US8459017Mar 31, 2009Jun 11, 2013Woodward, Inc.Low pressure drop mixer for radial mixing of internal combustion engine exhaust flows, combustor incorporating same, and methods of mixing
US8733085Jul 14, 2010May 27, 2014Ihi CorporationBurner apparatus
US20110289906 *Aug 4, 2011Dec 1, 2011Nicholas MorleyMiniature Regeneration Unit
US20120196235 *Sep 30, 2010Aug 2, 2012Youichi MarutaniIgnition device
CN101265824BFeb 22, 2008Mar 13, 2013迪尔公司内燃机系统
WO2004111399A1 *Jun 14, 2004Dec 23, 2004Karlsson Carl-JohanApparatus for adjusting the temperature of exhaust gases
WO2008133836A1 *Apr 16, 2008Nov 6, 2008Caterpillar IncRegeneration device having air-assisted fuel nozzle
WO2009126487A2Apr 1, 2009Oct 15, 2009Woodward Governor CompanyLow pressure drop mixer for radial mixing of internal combustion engine exhaust flows
Classifications
U.S. Classification60/274, 60/303
International ClassificationF02B3/06, F01N3/02, F01N3/025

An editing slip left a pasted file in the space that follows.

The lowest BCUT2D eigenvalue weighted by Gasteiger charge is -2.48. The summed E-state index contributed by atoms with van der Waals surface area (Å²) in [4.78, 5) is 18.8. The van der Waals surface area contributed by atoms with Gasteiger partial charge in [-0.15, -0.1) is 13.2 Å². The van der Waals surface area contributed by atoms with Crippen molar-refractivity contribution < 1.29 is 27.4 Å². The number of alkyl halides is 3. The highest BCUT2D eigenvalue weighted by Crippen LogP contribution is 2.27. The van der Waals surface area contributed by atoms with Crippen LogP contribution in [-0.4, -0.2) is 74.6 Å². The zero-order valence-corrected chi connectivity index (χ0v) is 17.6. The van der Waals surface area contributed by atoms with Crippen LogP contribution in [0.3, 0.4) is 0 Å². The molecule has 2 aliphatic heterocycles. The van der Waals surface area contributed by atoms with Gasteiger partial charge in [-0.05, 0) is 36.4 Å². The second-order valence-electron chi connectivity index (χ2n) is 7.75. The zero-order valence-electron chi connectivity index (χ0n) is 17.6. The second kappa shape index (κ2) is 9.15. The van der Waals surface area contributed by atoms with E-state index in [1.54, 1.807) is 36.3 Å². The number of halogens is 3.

Cooperative ClassificationF01N2240/14, F01N3/025, F02B3/06
European ClassificationF01N3/025
Legal Events
DateCodeEventDescription
Feb 28, 2002FPAYFee payment
Year of fee payment: 12
Feb 18, 1998FPAYFee payment
Year of fee payment: 8
Feb 28, 1994FPAYFee payment
Year of fee payment: 4
May 3, 1990ASAssignment
Owner name: DEUTSCHE FORSCHUNGSANSTALT FUR LUFT-UND RAOMFAHRT
Free format text: CHANGE OF NAME;ASSIGNOR:DEUTSCHE FORSCHUNGS-UND VERSUCHSANSTALT FUR LUFT-UND RAUMFAHRT E.V.;REEL/FRAME:005333/0400
Effective date: 19890303
Sep 2, 1988ASAssignment
Owner name: DEUTSCHE FORSCHUNGS- UND VERSUCHSANSTALT FUR LUFT-
Free format text: ASSIGNMENT OF ASSIGNORS INTEREST.;ASSIGNORS:EICKHOFF, HEINRICH;GOLLER, ELMAR;REEL/FRAME:004949/0527
Effective date: 19880825
Free format text: ASSIGNMENT OF ASSIGNORS INTEREST;ASSIGNORS:EICKHOFF, HEINRICH;GOLLER, ELMAR;REEL/FRAME:4949/527
Owner name: DEUTSCHE FORSCHUNGS-UND VERSUCHSANSTALT FUR LUFT-
Free format text: ASSIGNMENT OF ASSIGNORS INTEREST;ASSIGNORS:EICKHOFF, HEINRICH;GOLLER, ELMAR;REEL/FRAME:004949/0527